The planned $150 million redevelopment of an old shopping village in Sydney’s city fringe suburb of Surry Hills is being described as the template for the transformation of other struggling malls around Australia.
With a mix of retail, commercial, residential and public space, as well as rooftop gardens and greenery throughout, it’s seen as ushering in the future of bricks-and-mortar shopping.
“We’re seeing this trend of place-making with a combination of retail, commercial and residential internationally as well as locally,” said retail analyst Nora Farren, now consulting for MacroPlan Australia.
“Big landlords, as well as smaller ones with developments like this Surry Hills one, are moving more and more into this mixed-use space, using the different functions as future drawcards. Retail is facing many challenges and attracting more people to precincts with different uses and quality amenities is increasingly important.”
Executive director of the Australian Retailers Association Russell Zimmerman also sees these kind of developments as critical.
“With the bottom levels of retail and then commercial and higher-rise homes above is definitely the way in which we are seeing moving forward, with these neighbourhood shopping centres rather than big centres like Chatswood, Miranda or Chadstone,” he said.
“We’re seeing a few start up now in Sydney and Melbourne but they’ll happen across the country. This is absolutely the future. In the long term, we’ll see a lot of struggling older shopping centres having to be rebuilt like the one in Surry Hills, too.”
Developer TOGA has just lodged the development application for the revitalisation of the Surry Hills Shopping Village, along with the winners of the design excellence competition, architects SJB and Studio Prineas.
The planned mixed-use development will encompass a double-storey retail precinct, commercial space, a new laneway through the site, a 517-square-metre public park at the rear and 157 apartments above. The façade of the 1867 heritage-listed Bank of NSW on the site, on the corner of Cleveland and Baptist streets, will also be retained and restored.
Chief executive of TOGA Fabrizio Perilli said he was delighted by the public reaction to the scheme.
“We hope this will become a template for the redevelopment of other shopping centres,” he said.
“The feedback we’ve received from the community, the City [of Sydney] and others who’ve participated see it as becoming used as a benchmark for community consultation too.
“It’s been a very complex project for its mix of so many different elements, but that’s also made it an extraordinary opportunity to create something very special at the end of the day. We hope it will make a significant difference to the area, and contribution.”
Construction on the project will begin in mid to late-2019, with completion expected by early 2022.
TOGA is known for having also developed the apartment building Boheme at Bondi Beach with its ground-level gourmet food precinct The Hub, with produce, cafes and restaurants.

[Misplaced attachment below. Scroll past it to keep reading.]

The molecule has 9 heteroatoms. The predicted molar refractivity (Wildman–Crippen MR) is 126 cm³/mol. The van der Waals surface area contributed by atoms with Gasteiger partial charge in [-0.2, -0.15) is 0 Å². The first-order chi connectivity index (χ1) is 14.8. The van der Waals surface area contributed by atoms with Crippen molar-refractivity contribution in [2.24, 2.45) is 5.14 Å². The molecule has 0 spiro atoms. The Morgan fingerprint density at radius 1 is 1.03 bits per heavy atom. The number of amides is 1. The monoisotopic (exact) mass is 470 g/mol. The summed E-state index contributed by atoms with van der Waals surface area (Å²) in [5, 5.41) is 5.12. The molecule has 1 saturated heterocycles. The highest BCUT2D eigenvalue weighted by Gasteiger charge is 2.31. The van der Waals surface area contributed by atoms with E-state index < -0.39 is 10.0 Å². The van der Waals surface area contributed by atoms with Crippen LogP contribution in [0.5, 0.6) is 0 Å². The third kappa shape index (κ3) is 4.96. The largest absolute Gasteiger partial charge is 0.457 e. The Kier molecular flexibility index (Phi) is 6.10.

The new Surry Hills Shopping Village, however, is set to take that concept to another level, with about 12,000 square metres of commercial and retail space.
Mr Perilli said to make such a development work, needed good planning, the right stakeholders and partners, plenty of community engagement and a real diversity in the retail offering.
“Customers are now a lot more discerning and they want more choice,” he said. “In some ways, it’s going back to old values, like service and relationships with the butcher and seafood operator and baker and greengrocer. We have to create the right mix, with quiet spaces people can retreat to and good architecture and design that will stand the test of time.”
SJB Architects director Adam Haddow believes, in some ways, the 1.2-hectare centre would have a much more European feel, with homes mixed with shops.
“With this kind of mixed-use environment, in time, people will be able to walk to work and pick up their shopping on the way back, without using cars or public transport,” he said. “Becoming more integrated is the project de jour.
“It has all the critical components for becoming a template for the future, while respecting the history of the past, and retaining the heritage building and restoring its dignity. It also helps others do this kind of development.
“It might be hard to convince a funder or council or buyer about something like this, but if it’s been done somewhere else and is a success, then it helps them to risk it.
“Having residential on top also provides a sense of ownership of the retail below, which ensures it’s maintained.”
Having commercial space within the same development was a big plus, believes Intergen Property Group director Dennis Kalofonos.
“There’s a big push by planning authorities to create employment zones outside CBDs with these kind of projects, so this also fits with that,” he said. “With the cost of land, especially in Sydney, Melbourne and Brisbane, it makes sense to include so many uses to get value for the purchase price.
“I can absolutely see this becoming a template or a model that is going to be replicated all over Sydney, Melbourne and, eventually, the country. It’s something we’ll see much more of in future.”